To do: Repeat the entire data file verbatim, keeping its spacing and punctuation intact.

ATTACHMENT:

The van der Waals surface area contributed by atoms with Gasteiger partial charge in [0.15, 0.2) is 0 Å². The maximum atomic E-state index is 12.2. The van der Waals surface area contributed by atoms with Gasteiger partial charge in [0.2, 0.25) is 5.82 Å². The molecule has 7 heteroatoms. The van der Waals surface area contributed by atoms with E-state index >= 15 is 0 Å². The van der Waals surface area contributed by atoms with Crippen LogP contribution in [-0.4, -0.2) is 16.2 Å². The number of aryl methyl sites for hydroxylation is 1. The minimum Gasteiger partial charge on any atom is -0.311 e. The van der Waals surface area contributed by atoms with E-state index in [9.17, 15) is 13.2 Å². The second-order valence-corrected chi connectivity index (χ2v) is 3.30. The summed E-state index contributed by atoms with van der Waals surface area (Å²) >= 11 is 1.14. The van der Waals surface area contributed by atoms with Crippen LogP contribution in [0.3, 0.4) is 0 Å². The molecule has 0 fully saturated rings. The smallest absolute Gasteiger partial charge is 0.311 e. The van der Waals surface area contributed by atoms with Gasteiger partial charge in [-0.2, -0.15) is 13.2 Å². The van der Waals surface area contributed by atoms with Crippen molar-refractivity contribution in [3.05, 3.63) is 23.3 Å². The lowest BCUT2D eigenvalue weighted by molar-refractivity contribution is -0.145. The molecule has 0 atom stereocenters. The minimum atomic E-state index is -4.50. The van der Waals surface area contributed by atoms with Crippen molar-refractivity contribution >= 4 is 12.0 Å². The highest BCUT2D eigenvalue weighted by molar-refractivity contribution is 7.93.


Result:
The van der Waals surface area contributed by atoms with Gasteiger partial charge in [0.15, 0.2) is 0 Å². The maximum atomic E-state index is 12.2. The van der Waals surface area contributed by atoms with Gasteiger partial charge in [0.2, 0.25) is 5.82 Å². The molecule has 7 heteroatoms. The van der Waals surface area contributed by atoms with E-state index >= 15 is 0 Å². The van der Waals surface area contributed by atoms with Crippen LogP contribution in [-0.4, -0.2) is 16.2 Å². The number of aryl methyl sites for hydroxylation is 1. The minimum Gasteiger partial charge on any atom is -0.311 e. The van der Waals surface area contributed by atoms with E-state index in [9.17, 15) is 13.2 Å². The second-order valence-corrected chi connectivity index (χ2v) is 3.30. The summed E-state index contributed by atoms with van der Waals surface area (Å²) >= 11 is 1.14. The van der Waals surface area contributed by atoms with Crippen LogP contribution in [0.3, 0.4) is 0 Å². The molecule has 0 fully saturated rings. The smallest absolute Gasteiger partial charge is 0.311 e. The van der Waals surface area contributed by atoms with Gasteiger partial charge in [-0.2, -0.15) is 13.2 Å². The van der Waals surface area contributed by atoms with Crippen molar-refractivity contribution in [3.05, 3.63) is 23.3 Å². The lowest BCUT2D eigenvalue weighted by molar-refractivity contribution is -0.145. The molecule has 0 atom stereocenters. The minimum atomic E-state index is -4.50. The van der Waals surface area contributed by atoms with Crippen molar-refractivity contribution >= 4 is 12.0 Å². The highest BCUT2D eigenvalue weighted by molar-refractivity contribution is 7.93.